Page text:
As fall came upon me back in '99, I was considering leaving Raton and moving back to Ohio, where I was raised and most of my family still lives. My friend and landlord was forced to sell the house I was renting from him, and I was not having any luck finding another place to live... that I could afford. I was considering seriously living out of my Jeep, but with computer geeks like me in such high demand in the big cities... a move back home seemed like the real only option I had. To get my mind off my problems, I decided I needed to go out and do some karaoke. I loved to sing, it's one of those things I had never got to do before I came to Raton. I have always loved to sing along while driving in my pickup or in the shower, but I never had the guts to sing in public until I was moonlighting as a bouncer at the Crystal Lounge. Most of the local bands were my friends, and they liked having a good time when they played. Every once in a while, when we all had probably too much liquor in us, they'd be kind enough to let me sit in and sing a song or two with them. I really don't know if I was good or bad... I imagine I was pretty bad, but since the whole joint was drunk by then, everybody loved it.
One night after a Chamber of Commerce gathering, a bunch of friends and I decided to go out for drinks and dancing down at Schwede's Saloon. As we walked in that night, I was stopped dead in my tracks when I heard the voice of an angel singing a Stevie Nicks song. When I looked up at the stage, indeed there was an angel singing. Her name was Nancy and she is one of the most beautiful women I have ever known... not just on the outside, but in her heart and soul as well. Now I had just come off my second divorce, and while I dated, I was not in any serious relationship. When I saw Nancy... I think it was love at first sight. I wanted to get to know this woman, and I figured the best way to notice an ugly cuss like me would be to get up there and sing. I dug through her book and picked out two songs I knew I could sing... Lyin' Eyes and The Dance. Then I spent the next hour or so downing tequila... bravery in the face of beautiful women was never one of my strong points. Well, when I finally did get the courage to get up on stage, I belted them songs out like a pro... coming through in the clutch is one of my strong points.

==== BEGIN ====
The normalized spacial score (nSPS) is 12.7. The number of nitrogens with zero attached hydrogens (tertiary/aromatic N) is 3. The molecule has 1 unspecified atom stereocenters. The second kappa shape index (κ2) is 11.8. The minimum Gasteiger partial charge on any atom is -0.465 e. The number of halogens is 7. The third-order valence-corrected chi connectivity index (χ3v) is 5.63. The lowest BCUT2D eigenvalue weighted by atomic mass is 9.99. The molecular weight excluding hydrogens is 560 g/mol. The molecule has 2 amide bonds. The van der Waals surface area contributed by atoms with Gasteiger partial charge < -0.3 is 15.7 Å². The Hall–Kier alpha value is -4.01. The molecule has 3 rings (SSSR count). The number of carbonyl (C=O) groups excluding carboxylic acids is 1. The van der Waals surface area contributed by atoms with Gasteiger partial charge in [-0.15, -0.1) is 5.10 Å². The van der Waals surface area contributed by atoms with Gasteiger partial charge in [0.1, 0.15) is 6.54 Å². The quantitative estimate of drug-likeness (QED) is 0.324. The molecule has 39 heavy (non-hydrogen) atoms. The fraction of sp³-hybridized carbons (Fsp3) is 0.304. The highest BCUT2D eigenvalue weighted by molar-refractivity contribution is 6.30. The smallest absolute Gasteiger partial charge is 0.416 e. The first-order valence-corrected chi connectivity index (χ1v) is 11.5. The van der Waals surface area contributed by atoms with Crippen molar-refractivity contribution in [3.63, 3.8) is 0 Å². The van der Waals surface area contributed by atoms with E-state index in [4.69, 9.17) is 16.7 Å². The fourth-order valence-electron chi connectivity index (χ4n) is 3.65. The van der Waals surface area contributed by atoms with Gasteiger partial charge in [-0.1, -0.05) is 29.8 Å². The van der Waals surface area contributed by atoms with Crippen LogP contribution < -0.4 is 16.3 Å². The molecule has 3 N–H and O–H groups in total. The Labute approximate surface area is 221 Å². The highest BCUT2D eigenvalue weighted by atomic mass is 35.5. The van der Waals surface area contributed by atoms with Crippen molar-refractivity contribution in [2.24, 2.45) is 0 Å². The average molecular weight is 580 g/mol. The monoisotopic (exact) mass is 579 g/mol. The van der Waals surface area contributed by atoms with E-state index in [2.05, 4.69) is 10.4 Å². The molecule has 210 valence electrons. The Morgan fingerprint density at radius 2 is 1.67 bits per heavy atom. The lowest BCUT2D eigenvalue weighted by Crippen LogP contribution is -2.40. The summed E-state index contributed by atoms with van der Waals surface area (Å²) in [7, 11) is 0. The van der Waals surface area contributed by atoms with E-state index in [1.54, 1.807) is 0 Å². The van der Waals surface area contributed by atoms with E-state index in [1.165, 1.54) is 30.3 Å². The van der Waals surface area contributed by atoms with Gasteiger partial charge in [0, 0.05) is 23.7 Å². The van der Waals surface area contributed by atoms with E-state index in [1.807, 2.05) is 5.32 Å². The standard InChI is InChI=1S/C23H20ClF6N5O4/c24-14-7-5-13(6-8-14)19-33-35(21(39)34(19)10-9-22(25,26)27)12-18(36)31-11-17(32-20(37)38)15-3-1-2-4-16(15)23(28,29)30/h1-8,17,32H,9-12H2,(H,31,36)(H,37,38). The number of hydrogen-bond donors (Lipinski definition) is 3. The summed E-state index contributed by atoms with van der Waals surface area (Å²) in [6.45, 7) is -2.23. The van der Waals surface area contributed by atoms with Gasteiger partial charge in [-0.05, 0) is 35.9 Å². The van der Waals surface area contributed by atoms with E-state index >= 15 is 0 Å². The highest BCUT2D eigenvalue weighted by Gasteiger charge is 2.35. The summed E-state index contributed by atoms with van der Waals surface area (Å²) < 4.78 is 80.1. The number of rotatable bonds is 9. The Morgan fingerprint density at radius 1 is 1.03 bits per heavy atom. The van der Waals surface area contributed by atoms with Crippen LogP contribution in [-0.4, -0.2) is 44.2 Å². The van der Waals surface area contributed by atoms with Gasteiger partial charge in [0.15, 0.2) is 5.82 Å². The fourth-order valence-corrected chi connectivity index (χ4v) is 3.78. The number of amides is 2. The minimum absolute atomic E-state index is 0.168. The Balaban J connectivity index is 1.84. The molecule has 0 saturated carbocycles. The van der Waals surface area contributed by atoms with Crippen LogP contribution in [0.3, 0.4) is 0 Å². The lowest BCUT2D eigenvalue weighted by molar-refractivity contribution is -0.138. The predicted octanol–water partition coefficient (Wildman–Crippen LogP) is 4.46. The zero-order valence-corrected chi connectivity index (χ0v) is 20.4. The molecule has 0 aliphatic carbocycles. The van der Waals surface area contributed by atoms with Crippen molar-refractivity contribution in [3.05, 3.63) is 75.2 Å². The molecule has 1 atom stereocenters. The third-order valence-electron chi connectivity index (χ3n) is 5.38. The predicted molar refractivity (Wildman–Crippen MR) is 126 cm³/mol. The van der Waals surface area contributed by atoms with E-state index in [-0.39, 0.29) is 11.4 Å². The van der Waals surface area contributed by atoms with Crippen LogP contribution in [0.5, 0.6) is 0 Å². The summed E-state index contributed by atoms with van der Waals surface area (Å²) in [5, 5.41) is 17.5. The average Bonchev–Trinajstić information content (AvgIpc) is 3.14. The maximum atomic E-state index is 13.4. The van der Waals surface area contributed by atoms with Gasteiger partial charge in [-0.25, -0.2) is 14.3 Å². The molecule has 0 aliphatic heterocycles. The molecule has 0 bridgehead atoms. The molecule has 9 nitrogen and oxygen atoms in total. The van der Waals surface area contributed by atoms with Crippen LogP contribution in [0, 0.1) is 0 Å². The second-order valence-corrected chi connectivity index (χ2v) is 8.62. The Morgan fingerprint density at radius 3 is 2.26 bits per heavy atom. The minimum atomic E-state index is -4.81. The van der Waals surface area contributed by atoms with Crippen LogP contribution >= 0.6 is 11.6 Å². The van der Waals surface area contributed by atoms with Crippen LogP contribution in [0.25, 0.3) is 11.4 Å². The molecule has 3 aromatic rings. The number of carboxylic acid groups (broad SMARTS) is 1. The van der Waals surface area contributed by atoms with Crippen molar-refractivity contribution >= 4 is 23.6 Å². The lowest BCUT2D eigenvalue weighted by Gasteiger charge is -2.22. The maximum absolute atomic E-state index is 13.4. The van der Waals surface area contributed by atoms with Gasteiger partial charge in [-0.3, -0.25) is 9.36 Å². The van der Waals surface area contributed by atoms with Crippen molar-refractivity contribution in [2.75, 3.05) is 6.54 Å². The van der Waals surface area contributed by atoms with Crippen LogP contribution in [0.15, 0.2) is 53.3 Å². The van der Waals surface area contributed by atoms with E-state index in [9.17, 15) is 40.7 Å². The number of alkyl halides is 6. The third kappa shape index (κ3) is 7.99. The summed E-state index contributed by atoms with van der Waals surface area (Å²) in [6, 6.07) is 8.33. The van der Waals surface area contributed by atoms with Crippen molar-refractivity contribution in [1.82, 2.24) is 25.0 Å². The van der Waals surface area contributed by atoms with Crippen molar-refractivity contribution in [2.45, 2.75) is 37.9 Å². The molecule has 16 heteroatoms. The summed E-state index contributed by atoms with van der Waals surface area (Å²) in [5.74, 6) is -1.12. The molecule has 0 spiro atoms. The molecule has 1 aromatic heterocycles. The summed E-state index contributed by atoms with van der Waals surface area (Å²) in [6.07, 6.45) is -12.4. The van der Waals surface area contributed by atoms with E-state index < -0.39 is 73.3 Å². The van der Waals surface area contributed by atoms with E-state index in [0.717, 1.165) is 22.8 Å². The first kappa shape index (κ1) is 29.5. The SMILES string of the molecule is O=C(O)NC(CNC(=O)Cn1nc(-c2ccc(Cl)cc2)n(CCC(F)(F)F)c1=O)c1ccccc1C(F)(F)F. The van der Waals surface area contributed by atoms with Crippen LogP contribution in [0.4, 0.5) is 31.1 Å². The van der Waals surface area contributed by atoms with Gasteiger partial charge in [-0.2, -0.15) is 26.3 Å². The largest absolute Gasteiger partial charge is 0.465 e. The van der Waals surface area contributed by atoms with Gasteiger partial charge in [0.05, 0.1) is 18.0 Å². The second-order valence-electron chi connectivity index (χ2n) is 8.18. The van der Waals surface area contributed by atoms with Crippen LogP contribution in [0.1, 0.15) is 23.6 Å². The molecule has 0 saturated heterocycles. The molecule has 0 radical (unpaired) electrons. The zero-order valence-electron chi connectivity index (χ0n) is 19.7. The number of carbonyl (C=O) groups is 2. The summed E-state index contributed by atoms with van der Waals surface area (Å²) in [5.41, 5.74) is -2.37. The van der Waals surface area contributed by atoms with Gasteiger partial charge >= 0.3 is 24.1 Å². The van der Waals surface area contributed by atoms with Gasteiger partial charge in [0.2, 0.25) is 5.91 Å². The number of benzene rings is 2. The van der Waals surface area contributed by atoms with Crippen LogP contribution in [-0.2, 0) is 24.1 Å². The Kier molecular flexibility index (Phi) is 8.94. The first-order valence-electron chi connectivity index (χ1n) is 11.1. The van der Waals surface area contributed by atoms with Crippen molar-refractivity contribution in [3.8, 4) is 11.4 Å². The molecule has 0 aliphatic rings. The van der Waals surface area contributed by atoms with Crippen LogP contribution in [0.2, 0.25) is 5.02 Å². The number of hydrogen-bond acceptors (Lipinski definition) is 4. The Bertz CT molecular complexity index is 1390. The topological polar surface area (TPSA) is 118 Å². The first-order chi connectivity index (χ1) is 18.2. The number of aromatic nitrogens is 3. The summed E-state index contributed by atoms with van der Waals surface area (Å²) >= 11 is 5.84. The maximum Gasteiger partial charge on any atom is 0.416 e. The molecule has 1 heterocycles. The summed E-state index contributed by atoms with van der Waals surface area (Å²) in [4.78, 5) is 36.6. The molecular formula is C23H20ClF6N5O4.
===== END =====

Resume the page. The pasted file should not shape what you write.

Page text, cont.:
Unlike what you see in Elvis movies, just singing for a gal doesn't make her fall swooning into your arms. I didn't get to exchange more than a couple of words with Nancy that night, but I made it a point to keep coming back to karaoke whenever she was playing. After a time I finally got up the nerve to ask her to dance. While we were two-stepping across the floor she told me "Why did it take you so long to ask me to dance... I have been hoping you would for the longest time." Over the next few weeks we began talking and getting to know each other and before long we became romantically involved. As we started spending more and more time together, I also got close to her daughter Jessie... she is a great kid and I found myself thinking of her as my daughter as much as I did my own daughter, who was so far away. I became a regular at karaoke wherever she happened to be playing, helped her travel, set-up and break-down, as well as singing a lot during the slow times when folks were too shy to get up and sing themselves. Nancy encouraged my singing, taught me how to do it better and I ended up learning enough new songs that we started just doing a two-person gig from time to time, in addition to her karaoke gigs. I was having a ball but the hours were killing me... up at 8 to work, not in bed till well after 3am... if at all, and probably drunk to boot.
By mid summer I was burned out and Nancy was too. She was also starting to feel suffocated so finally she told me it was time to cool off our relationship. I didn't take that too well at first... I was plain head-over-heels in love, but I agreed and proceeded to not see Nancy at all for a month or so. Yes, we of the 'strong' gender tend to jump off the deep end when we get dumped. Of course once I got over the hurt I realized that I'd rather have Nancy as my friend than not at all. I began going back to karaoke again from time to time and stopping by Nancy's trailer once in a while to take Jessie to a movie or event. Life was good that way.
The night I broke the news to Nancy about my situation, I was totally taken off-guard when she said, "Don't you dare go back to Ohio on me... you'll stay with Jessie and I. I can clean out Jessie's room for you, she can sleep with me, and you can set up your desk in the dining room." I protested at first... but only half-heartedly. I could never win an argument with Nancy anyway, and I admit that the thought of being with Nancy and Jessie almost 24/7 was very appealing. I vowed to pay my share, help with her gigs and help to fix things up around her trailer, which she accepted... not so much out of need but I think more to make things easier on my ego.